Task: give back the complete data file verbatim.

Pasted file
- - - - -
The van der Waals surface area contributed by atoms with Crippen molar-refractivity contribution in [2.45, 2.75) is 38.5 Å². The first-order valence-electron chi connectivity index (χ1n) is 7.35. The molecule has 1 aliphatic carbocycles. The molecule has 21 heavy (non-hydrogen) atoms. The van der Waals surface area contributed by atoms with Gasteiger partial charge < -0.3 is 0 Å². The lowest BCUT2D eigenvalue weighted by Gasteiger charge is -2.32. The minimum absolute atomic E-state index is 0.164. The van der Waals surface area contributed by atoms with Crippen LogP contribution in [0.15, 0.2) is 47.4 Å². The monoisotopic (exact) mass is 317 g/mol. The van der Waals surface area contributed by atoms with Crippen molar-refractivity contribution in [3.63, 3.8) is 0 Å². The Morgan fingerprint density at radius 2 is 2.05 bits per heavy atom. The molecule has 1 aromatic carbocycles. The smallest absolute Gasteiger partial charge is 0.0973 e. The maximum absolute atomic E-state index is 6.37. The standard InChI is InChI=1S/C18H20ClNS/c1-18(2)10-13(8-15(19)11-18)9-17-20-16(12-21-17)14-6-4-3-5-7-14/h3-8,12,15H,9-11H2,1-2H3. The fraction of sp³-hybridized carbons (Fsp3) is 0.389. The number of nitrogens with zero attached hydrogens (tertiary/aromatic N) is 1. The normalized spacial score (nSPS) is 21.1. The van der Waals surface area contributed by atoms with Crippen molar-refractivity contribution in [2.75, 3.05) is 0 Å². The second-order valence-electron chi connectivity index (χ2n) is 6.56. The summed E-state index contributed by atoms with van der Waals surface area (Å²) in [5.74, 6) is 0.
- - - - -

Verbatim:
The van der Waals surface area contributed by atoms with Crippen molar-refractivity contribution in [2.45, 2.75) is 38.5 Å². The first-order valence-electron chi connectivity index (χ1n) is 7.35. The molecule has 1 aliphatic carbocycles. The molecule has 21 heavy (non-hydrogen) atoms. The van der Waals surface area contributed by atoms with Gasteiger partial charge < -0.3 is 0 Å². The lowest BCUT2D eigenvalue weighted by Gasteiger charge is -2.32. The minimum absolute atomic E-state index is 0.164. The van der Waals surface area contributed by atoms with Crippen LogP contribution in [0.15, 0.2) is 47.4 Å². The monoisotopic (exact) mass is 317 g/mol. The van der Waals surface area contributed by atoms with Crippen molar-refractivity contribution in [3.63, 3.8) is 0 Å². The Morgan fingerprint density at radius 2 is 2.05 bits per heavy atom. The molecule has 1 aromatic carbocycles. The smallest absolute Gasteiger partial charge is 0.0973 e. The maximum absolute atomic E-state index is 6.37. The standard InChI is InChI=1S/C18H20ClNS/c1-18(2)10-13(8-15(19)11-18)9-17-20-16(12-21-17)14-6-4-3-5-7-14/h3-8,12,15H,9-11H2,1-2H3. The fraction of sp³-hybridized carbons (Fsp3) is 0.389. The number of nitrogens with zero attached hydrogens (tertiary/aromatic N) is 1. The normalized spacial score (nSPS) is 21.1. The van der Waals surface area contributed by atoms with Crippen molar-refractivity contribution in [2.75, 3.05) is 0 Å². The second-order valence-electron chi connectivity index (χ2n) is 6.56. The summed E-state index contributed by atoms with van der Waals surface area (Å²) in [5.74, 6) is 0.